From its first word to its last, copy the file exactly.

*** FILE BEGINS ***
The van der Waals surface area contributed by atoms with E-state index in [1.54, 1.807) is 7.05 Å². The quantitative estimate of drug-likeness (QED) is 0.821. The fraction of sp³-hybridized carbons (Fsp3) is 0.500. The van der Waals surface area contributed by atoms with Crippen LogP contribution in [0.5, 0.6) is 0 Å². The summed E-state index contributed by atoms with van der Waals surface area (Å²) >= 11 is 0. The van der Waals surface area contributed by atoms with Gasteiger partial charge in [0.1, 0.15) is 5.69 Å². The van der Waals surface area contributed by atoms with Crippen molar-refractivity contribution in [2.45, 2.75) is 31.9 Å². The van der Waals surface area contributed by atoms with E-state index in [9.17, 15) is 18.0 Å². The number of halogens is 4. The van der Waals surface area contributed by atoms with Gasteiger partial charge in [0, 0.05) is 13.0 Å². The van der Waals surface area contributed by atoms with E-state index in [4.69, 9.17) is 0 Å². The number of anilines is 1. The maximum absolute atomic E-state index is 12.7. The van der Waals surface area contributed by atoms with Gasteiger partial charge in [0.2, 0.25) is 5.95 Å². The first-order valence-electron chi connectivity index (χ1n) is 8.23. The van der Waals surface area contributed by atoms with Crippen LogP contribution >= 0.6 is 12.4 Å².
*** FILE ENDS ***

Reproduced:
The van der Waals surface area contributed by atoms with E-state index in [1.54, 1.807) is 7.05 Å². The quantitative estimate of drug-likeness (QED) is 0.821. The fraction of sp³-hybridized carbons (Fsp3) is 0.500. The van der Waals surface area contributed by atoms with Crippen LogP contribution in [0.5, 0.6) is 0 Å². The summed E-state index contributed by atoms with van der Waals surface area (Å²) >= 11 is 0. The van der Waals surface area contributed by atoms with Gasteiger partial charge in [0.1, 0.15) is 5.69 Å². The van der Waals surface area contributed by atoms with Crippen molar-refractivity contribution in [2.45, 2.75) is 31.9 Å². The van der Waals surface area contributed by atoms with E-state index in [9.17, 15) is 18.0 Å². The number of halogens is 4. The van der Waals surface area contributed by atoms with Gasteiger partial charge in [0, 0.05) is 13.0 Å². The van der Waals surface area contributed by atoms with E-state index in [4.69, 9.17) is 0 Å². The number of anilines is 1. The maximum absolute atomic E-state index is 12.7. The van der Waals surface area contributed by atoms with Gasteiger partial charge in [0.2, 0.25) is 5.95 Å². The first-order valence-electron chi connectivity index (χ1n) is 8.23. The van der Waals surface area contributed by atoms with Crippen LogP contribution >= 0.6 is 12.4 Å².